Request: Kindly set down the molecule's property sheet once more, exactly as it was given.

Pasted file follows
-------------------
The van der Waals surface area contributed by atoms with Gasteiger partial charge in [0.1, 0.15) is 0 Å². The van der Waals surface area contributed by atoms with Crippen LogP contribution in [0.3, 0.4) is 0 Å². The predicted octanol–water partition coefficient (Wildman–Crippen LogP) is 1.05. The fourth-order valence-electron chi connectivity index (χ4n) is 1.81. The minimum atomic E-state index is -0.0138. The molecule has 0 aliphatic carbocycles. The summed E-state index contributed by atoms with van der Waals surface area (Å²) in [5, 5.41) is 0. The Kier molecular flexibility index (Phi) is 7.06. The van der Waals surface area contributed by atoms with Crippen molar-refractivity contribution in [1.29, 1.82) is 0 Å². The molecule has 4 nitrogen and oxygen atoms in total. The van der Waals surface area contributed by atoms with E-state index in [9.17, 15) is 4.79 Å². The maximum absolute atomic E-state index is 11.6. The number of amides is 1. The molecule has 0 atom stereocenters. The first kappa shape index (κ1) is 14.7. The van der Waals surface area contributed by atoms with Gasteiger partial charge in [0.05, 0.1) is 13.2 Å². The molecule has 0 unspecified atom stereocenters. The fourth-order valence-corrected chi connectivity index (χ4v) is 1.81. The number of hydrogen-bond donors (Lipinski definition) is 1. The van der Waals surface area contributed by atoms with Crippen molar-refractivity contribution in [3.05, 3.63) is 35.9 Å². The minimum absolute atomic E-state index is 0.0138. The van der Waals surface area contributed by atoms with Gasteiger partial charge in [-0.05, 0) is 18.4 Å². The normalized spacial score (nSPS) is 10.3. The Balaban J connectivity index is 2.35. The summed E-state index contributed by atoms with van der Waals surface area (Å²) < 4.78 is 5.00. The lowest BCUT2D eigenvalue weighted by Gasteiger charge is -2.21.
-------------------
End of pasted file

The van der Waals surface area contributed by atoms with Gasteiger partial charge in [0.1, 0.15) is 0 Å². The van der Waals surface area contributed by atoms with Crippen LogP contribution in [0.3, 0.4) is 0 Å². The predicted octanol–water partition coefficient (Wildman–Crippen LogP) is 1.05. The fourth-order valence-electron chi connectivity index (χ4n) is 1.81. The minimum atomic E-state index is -0.0138. The molecule has 0 aliphatic carbocycles. The summed E-state index contributed by atoms with van der Waals surface area (Å²) in [5, 5.41) is 0. The Kier molecular flexibility index (Phi) is 7.06. The van der Waals surface area contributed by atoms with Crippen molar-refractivity contribution in [1.29, 1.82) is 0 Å². The molecule has 4 nitrogen and oxygen atoms in total. The van der Waals surface area contributed by atoms with E-state index in [9.17, 15) is 4.79 Å². The maximum absolute atomic E-state index is 11.6. The number of amides is 1. The molecule has 0 atom stereocenters. The first kappa shape index (κ1) is 14.7. The van der Waals surface area contributed by atoms with Gasteiger partial charge in [0.05, 0.1) is 13.2 Å². The molecule has 0 unspecified atom stereocenters. The fourth-order valence-corrected chi connectivity index (χ4v) is 1.81. The number of hydrogen-bond donors (Lipinski definition) is 1. The van der Waals surface area contributed by atoms with Crippen molar-refractivity contribution in [3.05, 3.63) is 35.9 Å². The minimum absolute atomic E-state index is 0.0138. The van der Waals surface area contributed by atoms with Gasteiger partial charge in [-0.05, 0) is 18.4 Å². The normalized spacial score (nSPS) is 10.3. The Balaban J connectivity index is 2.35. The summed E-state index contributed by atoms with van der Waals surface area (Å²) < 4.78 is 5.00. The lowest BCUT2D eigenvalue weighted by Gasteiger charge is -2.21.